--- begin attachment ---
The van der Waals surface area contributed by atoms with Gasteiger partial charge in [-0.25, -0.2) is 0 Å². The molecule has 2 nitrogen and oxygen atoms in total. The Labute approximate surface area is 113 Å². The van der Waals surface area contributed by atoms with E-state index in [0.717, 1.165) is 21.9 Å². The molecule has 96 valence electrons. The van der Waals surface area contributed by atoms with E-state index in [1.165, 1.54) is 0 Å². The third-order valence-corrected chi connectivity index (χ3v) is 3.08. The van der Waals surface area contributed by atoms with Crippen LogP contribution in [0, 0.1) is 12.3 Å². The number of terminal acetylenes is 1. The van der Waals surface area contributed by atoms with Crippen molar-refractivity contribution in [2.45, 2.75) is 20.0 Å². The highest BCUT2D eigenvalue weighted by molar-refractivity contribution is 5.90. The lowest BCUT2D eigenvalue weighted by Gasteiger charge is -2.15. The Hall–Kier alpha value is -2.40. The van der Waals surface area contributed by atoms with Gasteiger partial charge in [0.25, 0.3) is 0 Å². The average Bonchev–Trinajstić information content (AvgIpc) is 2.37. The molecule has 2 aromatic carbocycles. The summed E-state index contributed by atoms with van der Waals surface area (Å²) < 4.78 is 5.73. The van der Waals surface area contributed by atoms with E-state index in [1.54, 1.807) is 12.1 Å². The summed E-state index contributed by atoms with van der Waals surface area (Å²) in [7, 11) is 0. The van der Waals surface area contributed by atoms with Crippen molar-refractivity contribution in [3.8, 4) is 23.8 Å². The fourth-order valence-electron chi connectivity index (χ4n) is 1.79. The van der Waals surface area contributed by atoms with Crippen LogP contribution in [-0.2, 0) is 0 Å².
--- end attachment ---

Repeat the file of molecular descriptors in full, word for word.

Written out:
The van der Waals surface area contributed by atoms with Gasteiger partial charge in [-0.25, -0.2) is 0 Å². The molecule has 2 nitrogen and oxygen atoms in total. The Labute approximate surface area is 113 Å². The van der Waals surface area contributed by atoms with E-state index in [0.717, 1.165) is 21.9 Å². The molecule has 96 valence electrons. The van der Waals surface area contributed by atoms with E-state index in [1.165, 1.54) is 0 Å². The third-order valence-corrected chi connectivity index (χ3v) is 3.08. The van der Waals surface area contributed by atoms with Crippen LogP contribution in [0, 0.1) is 12.3 Å². The number of terminal acetylenes is 1. The van der Waals surface area contributed by atoms with Crippen molar-refractivity contribution in [2.45, 2.75) is 20.0 Å². The highest BCUT2D eigenvalue weighted by molar-refractivity contribution is 5.90. The lowest BCUT2D eigenvalue weighted by Gasteiger charge is -2.15. The Hall–Kier alpha value is -2.40. The van der Waals surface area contributed by atoms with Gasteiger partial charge in [0.25, 0.3) is 0 Å². The average Bonchev–Trinajstić information content (AvgIpc) is 2.37. The molecule has 2 aromatic carbocycles. The summed E-state index contributed by atoms with van der Waals surface area (Å²) < 4.78 is 5.73. The van der Waals surface area contributed by atoms with E-state index in [1.54, 1.807) is 12.1 Å². The summed E-state index contributed by atoms with van der Waals surface area (Å²) in [7, 11) is 0. The van der Waals surface area contributed by atoms with Crippen molar-refractivity contribution in [3.8, 4) is 23.8 Å². The fourth-order valence-electron chi connectivity index (χ4n) is 1.79. The van der Waals surface area contributed by atoms with Crippen LogP contribution in [-0.2, 0) is 0 Å².